Like many kids, German-Moroccan paleontologist Nizar Ibrahim nursed a fascination for dinosaurs from a young age. The difference is, he grew up and actually found one.
Ibrahim vividly remembers learning about Spinosaurus, a massive aquatic dinosaur whose only known bones were destroyed during World War II. As a kid, Ibrahim dreamed of finding new fossils of this giant — and in his mid-20s, he succeeded. (Watch his talk, “How we unearthed the spinosaurus.”) He tells the TED Blog the story of how sheer determination and a bit of magic led him to find the world’s most complete specimen of spinosaurus, and how he’s reconstructing the ancient ecosystem it inhabited.
Can you actually say, “I have discovered a dinosaur”?
I can. I led the team that re-discovered Spinosaurus, a 50-foot-long carnivore who hunted its prey in rivers 97 million years ago. I also discovered a big flying reptile with a 20-foot wingspan — the largest flying creature that lived in Africa, that we know of. We call it Alanqa saharica. “Alanqa” is an Arabic/Persian name for the phoenix. You know how the phoenix dies and then rises from the ashes? Well, our flying reptile disappeared seemingly forever, but by finding the fossils, we allowed it to rise from the ashes so we could reconstruct it. “Saharica” means “desert,” so the name means “the phoenix from the desert.” We also have found remains of giant plant-eating dinosaurs, crocodile-like predators and many other prehistoric creatures.
Being a paleontologist is, for me, about more than just discovering dinosaurs. They are only small pieces in a much bigger picture. Since I was five, I’ve had a deep-seated fascination not only with dinosaurs but with animals of all kinds — with their anatomy and diversity. At the same time, my imagination was captured by the idea of traveling to places with exotic, magical names like “Timbuktu” or the “Gobi Desert.” So with paleontology, I get to combine all these passions.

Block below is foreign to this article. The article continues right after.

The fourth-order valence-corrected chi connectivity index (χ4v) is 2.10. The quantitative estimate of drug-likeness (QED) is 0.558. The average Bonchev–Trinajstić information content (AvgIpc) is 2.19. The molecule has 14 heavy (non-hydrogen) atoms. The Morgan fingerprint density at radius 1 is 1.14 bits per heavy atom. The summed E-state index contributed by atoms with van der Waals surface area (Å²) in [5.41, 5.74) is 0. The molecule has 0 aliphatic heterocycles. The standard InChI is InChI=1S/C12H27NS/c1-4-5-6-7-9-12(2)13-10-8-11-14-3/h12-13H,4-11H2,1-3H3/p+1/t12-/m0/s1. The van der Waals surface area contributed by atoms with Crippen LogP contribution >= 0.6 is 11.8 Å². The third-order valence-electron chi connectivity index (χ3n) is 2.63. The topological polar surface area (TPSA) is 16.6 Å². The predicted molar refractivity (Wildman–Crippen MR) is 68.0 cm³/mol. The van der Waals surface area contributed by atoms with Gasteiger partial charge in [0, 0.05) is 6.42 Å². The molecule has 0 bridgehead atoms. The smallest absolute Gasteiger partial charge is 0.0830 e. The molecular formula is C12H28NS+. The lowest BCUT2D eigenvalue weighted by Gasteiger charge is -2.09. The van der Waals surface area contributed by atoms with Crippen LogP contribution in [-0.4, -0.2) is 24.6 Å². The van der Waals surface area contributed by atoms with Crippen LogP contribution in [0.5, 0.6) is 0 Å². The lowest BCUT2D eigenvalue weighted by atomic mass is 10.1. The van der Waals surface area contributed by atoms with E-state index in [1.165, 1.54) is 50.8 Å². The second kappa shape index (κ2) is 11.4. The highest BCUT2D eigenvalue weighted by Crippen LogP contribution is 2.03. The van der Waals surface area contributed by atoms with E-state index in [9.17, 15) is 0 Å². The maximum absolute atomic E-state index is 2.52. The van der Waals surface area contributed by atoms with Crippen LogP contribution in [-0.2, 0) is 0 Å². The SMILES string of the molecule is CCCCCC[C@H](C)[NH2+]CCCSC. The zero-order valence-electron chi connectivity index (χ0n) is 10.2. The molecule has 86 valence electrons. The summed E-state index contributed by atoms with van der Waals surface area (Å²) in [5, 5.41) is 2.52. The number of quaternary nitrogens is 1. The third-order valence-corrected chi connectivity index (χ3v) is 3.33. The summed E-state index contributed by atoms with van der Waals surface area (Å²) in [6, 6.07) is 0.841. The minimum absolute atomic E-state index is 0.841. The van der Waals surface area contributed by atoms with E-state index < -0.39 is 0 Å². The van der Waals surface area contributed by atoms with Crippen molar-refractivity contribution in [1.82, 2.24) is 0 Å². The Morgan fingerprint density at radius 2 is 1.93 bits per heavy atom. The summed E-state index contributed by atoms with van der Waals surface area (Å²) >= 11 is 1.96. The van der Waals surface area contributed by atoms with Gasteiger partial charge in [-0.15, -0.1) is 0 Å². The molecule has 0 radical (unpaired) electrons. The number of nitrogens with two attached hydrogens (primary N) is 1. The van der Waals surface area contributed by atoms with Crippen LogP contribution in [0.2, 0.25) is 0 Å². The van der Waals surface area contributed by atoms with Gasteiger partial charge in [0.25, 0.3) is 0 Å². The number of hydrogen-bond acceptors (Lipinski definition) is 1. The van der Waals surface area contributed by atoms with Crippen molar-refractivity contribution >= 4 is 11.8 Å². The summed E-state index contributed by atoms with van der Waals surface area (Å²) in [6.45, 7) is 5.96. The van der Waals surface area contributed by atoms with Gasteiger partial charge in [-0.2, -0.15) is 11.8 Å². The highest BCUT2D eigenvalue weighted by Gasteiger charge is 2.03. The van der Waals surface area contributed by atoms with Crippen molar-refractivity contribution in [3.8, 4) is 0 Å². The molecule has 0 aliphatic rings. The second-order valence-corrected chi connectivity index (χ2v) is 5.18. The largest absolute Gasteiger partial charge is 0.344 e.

In the Sahara Desert, I dig for fossils of the Cretaceous period, of creatures that lived there 100 million years ago, when the Sahara was a massive river system. I collect fossils of fish, turtles, flying reptiles, crocodile-like hunters, little amphibians. I also get to study the geology to understand what a river system looked like. With all the data I find, I reconstruct prehistoric ecosystems.
Ecosystems from the mid-Cretaceous of Africa are different from any we know of now. It was a time of extremes — extreme climates, extreme global warming and high sea levels, and a preponderance of giant predators on land, in the water and in the air. It was a very important — and unusual — period in the evolution of life.
It’s mind-boggling to think that the Sahara Desert was once an incredibly lush environment.
People sometimes forget about the deep time perspective. We’re so focused and obsessed with our tiny slice in time — our gadgets, Wall Street, what-have-you seem very important to us. But these might not even be visible in the future geological record. Really, we only inhabit a tiny episode of this incredible, epic story — the history of life on our planet. The greatest story out there.
Above: Watch Nizar Ibrahim’s TED Talk: “How we unearthed the Spinosaurus.”
What does a day in the life of a dinosaur hunter look like?
Well, it’s not a typical workday. We work under very interesting — and often difficult — conditions, mostly in the border region between Morocco and Algeria. When in the field, we go out to the desert with Land Rovers. Early explorers had camels — but that’s pretty much the only difference. We still have to work in scorching heat, with sandstorms and smugglers, bandits and snakes. We’ll stay in the desert for anywhere from a week to over a month, typically in tents.
Sometimes there are places in the middle of nowhere where you can get a meal and a place to sleep. But the Sahara is a lawless place. All the norms and infrastructure we take for granted often don’t exist. But it is also a pristine place, in many ways. It’s timeless. Camel caravans follow the same routes they did for hundreds of years.
For various geological reasons, fossils in the Moroccan-Algerian border region are often exposed along steep edges, so there’s a lot of climbing on sharp rocks involved. We spend a lot of time walking around, looking for ghosts from deep time: fossils. That’s the best way. You can’t really spot things out of a moving car.
What do you look for when you’re walking?
We’re looking for bone that’s weathering at the surface, so there’s a chance that there is more underground, where it’s been protected from erosion, rain and so on. We’re talking about hundreds of kilometers, so you really need to develop a pretty good eye. We do have geological maps, so we know roughly where rocks of the right age are cropping up. It’s difficult, though, especially in the Sahara. It’s much easier to look for fossils in Wyoming or Montana, or in famous fossil localities in Canada. There are parts of Canada where dinosaur skeletons are just lying around. Finding things in the Sahara is much, much harder. You’ll find bits and pieces, teeth, enough clues to reconstruct part of the ecosystem. But finding exceptionally well-preserved fossils or partial skeletons is like looking for a needle not in a haystack, but in a desert.
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